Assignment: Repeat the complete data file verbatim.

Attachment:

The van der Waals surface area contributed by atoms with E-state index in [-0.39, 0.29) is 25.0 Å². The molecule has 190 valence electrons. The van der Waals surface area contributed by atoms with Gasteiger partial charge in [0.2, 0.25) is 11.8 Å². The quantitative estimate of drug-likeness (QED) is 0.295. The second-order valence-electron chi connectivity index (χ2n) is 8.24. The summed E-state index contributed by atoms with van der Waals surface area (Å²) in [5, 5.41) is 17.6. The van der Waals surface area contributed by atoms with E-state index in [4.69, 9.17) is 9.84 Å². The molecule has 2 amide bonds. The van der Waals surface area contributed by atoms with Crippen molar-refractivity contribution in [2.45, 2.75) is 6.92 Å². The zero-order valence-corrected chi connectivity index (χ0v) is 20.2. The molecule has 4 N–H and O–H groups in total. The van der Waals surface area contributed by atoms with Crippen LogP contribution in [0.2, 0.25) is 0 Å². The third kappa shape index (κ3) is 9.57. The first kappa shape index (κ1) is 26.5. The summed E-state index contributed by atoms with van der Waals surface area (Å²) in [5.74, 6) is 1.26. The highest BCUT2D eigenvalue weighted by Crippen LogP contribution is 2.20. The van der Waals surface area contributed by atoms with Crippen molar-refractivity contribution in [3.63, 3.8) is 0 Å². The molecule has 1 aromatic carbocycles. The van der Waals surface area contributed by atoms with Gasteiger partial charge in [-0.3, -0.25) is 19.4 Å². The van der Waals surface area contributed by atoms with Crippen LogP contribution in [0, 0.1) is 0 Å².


The van der Waals surface area contributed by atoms with E-state index in [-0.39, 0.29) is 25.0 Å². The molecule has 190 valence electrons. The van der Waals surface area contributed by atoms with Gasteiger partial charge in [0.2, 0.25) is 11.8 Å². The quantitative estimate of drug-likeness (QED) is 0.295. The second-order valence-electron chi connectivity index (χ2n) is 8.24. The summed E-state index contributed by atoms with van der Waals surface area (Å²) in [5, 5.41) is 17.6. The van der Waals surface area contributed by atoms with E-state index in [4.69, 9.17) is 9.84 Å². The molecule has 2 amide bonds. The van der Waals surface area contributed by atoms with Crippen molar-refractivity contribution in [2.45, 2.75) is 6.92 Å². The zero-order valence-corrected chi connectivity index (χ0v) is 20.2. The molecule has 4 N–H and O–H groups in total. The van der Waals surface area contributed by atoms with Crippen LogP contribution in [0.2, 0.25) is 0 Å². The third kappa shape index (κ3) is 9.57. The first kappa shape index (κ1) is 26.5. The summed E-state index contributed by atoms with van der Waals surface area (Å²) in [5.74, 6) is 1.26. The highest BCUT2D eigenvalue weighted by Crippen LogP contribution is 2.20. The van der Waals surface area contributed by atoms with Crippen molar-refractivity contribution in [3.63, 3.8) is 0 Å². The molecule has 1 aromatic carbocycles. The van der Waals surface area contributed by atoms with Gasteiger partial charge in [-0.3, -0.25) is 19.4 Å². The van der Waals surface area contributed by atoms with Crippen LogP contribution in [0, 0.1) is 0 Å².